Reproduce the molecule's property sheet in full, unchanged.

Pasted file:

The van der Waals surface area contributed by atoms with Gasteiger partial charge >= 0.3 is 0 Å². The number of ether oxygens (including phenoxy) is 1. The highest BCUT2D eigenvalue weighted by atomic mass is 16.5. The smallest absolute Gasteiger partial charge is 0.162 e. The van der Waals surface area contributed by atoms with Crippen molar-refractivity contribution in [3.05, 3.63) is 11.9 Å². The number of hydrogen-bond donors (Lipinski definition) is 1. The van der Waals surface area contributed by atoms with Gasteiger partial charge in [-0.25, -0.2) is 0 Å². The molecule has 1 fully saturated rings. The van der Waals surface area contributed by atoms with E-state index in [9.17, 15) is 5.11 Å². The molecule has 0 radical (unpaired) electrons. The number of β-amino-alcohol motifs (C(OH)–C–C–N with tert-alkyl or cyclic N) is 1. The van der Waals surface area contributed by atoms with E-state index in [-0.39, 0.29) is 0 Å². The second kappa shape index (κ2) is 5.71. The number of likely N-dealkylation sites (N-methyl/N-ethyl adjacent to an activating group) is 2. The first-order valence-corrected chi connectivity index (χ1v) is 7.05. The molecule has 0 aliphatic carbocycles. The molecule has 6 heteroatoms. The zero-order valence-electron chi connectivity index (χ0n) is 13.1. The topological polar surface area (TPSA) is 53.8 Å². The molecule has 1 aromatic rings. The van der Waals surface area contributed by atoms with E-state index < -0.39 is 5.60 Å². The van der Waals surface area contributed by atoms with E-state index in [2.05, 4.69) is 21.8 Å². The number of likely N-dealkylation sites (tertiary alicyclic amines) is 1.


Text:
The van der Waals surface area contributed by atoms with Gasteiger partial charge >= 0.3 is 0 Å². The number of ether oxygens (including phenoxy) is 1. The highest BCUT2D eigenvalue weighted by atomic mass is 16.5. The smallest absolute Gasteiger partial charge is 0.162 e. The van der Waals surface area contributed by atoms with Crippen molar-refractivity contribution in [3.05, 3.63) is 11.9 Å². The number of hydrogen-bond donors (Lipinski definition) is 1. The van der Waals surface area contributed by atoms with Gasteiger partial charge in [-0.25, -0.2) is 0 Å². The molecule has 1 fully saturated rings. The van der Waals surface area contributed by atoms with E-state index in [9.17, 15) is 5.11 Å². The molecule has 0 radical (unpaired) electrons. The number of β-amino-alcohol motifs (C(OH)–C–C–N with tert-alkyl or cyclic N) is 1. The van der Waals surface area contributed by atoms with E-state index in [-0.39, 0.29) is 0 Å². The second kappa shape index (κ2) is 5.71. The number of likely N-dealkylation sites (N-methyl/N-ethyl adjacent to an activating group) is 2. The first-order valence-corrected chi connectivity index (χ1v) is 7.05. The molecule has 0 aliphatic carbocycles. The molecule has 6 heteroatoms. The zero-order valence-electron chi connectivity index (χ0n) is 13.1. The topological polar surface area (TPSA) is 53.8 Å². The molecule has 1 aromatic rings. The van der Waals surface area contributed by atoms with E-state index < -0.39 is 5.60 Å². The van der Waals surface area contributed by atoms with E-state index in [2.05, 4.69) is 21.8 Å². The number of likely N-dealkylation sites (tertiary alicyclic amines) is 1.